The introduction of provisions into long-term contracts designed to allow for possible changes in the general level of prices is a very old practice. Already in the sixteenth century ( 1576) the English Parliament decreed that colleges that granted long-term leases on land they owned had to specify that at least one-third of the rent would be paid in grain or the monetary equivalent thereof. This "purchasing power" provision was the salvation of the colleges. A century or two later the "real" part of the rent was essentially the whole of the rent, the rest having been rendered nearly worthless by inflation.
Similarly, proposals for the widespread use of such clauses to mitigate the evils of inflation date back over a century and a half and have been endorsed by many eminent economists as I point out in the final item in this chapter, "Using Escalators to Help Fight Inflation" ( July, 1974). In that article, I urge the widespread use of such clauses primarily as a means of reducing the transitional costs of ending inflation. However, the inclusion of such clauses in governmental tax and borrowing arrangements is called for equally by simple considerations of equity and representative government. I was myself converted to the government issuance of purchasing power securities on a day in 1942 or 1943 when, as an employee of the U.S. Treasury Department, I was asked to draft a speech for a high Treasury official urging the public to buy U.S. government savings bonds. I found that it was impossible to draft a speech suitable for the purpose that was both comprehensive and honest.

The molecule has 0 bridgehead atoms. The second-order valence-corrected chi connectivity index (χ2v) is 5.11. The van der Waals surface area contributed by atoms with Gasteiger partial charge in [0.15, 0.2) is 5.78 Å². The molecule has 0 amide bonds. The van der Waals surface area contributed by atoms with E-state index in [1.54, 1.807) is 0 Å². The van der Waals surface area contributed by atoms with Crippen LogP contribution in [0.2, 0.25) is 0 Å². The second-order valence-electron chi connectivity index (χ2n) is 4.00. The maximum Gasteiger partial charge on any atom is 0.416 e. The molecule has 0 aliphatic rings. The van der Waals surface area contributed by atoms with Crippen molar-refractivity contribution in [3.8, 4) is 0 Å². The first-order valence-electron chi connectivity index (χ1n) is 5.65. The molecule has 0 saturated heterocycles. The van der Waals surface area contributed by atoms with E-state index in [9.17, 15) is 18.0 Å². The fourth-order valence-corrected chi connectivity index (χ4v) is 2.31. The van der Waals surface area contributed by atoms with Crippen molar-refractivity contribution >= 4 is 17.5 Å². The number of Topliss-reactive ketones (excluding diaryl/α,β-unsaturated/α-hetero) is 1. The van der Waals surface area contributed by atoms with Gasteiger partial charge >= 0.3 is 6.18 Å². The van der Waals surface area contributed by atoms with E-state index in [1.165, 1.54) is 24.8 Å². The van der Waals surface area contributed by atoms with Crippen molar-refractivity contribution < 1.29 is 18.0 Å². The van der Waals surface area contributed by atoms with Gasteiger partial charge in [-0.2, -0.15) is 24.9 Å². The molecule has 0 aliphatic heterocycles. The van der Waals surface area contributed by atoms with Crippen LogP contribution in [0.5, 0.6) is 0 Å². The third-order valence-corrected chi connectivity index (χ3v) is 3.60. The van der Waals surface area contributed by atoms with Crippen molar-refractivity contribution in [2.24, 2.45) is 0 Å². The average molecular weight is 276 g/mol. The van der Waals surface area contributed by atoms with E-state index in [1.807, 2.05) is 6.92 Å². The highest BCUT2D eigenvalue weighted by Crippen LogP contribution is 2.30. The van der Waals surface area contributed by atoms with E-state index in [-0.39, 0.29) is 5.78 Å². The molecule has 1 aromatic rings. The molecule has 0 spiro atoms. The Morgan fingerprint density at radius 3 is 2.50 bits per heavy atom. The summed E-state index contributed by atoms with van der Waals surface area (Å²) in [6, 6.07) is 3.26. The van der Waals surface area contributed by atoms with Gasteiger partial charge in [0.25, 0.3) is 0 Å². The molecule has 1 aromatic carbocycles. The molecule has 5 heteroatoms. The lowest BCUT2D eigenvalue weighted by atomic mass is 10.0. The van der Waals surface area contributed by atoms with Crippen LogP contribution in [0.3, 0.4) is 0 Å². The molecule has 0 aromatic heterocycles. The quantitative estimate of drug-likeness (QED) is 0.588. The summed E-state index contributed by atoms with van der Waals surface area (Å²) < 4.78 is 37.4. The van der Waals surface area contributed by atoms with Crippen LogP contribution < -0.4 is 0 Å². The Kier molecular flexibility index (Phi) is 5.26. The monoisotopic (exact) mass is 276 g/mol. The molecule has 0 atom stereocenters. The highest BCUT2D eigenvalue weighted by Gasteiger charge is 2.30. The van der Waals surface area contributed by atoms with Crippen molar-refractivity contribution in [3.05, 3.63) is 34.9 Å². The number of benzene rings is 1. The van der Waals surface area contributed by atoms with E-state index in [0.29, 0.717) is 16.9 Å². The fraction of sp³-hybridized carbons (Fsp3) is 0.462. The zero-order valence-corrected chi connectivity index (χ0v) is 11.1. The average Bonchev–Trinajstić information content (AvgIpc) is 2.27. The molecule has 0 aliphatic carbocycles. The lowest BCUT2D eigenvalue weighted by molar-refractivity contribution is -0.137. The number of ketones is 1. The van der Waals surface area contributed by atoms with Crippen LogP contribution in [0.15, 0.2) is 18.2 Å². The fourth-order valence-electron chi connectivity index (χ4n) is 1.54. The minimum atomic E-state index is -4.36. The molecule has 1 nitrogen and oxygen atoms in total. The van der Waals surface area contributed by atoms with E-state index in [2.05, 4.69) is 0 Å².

Although I have long favored the widespread use of escalator clauses,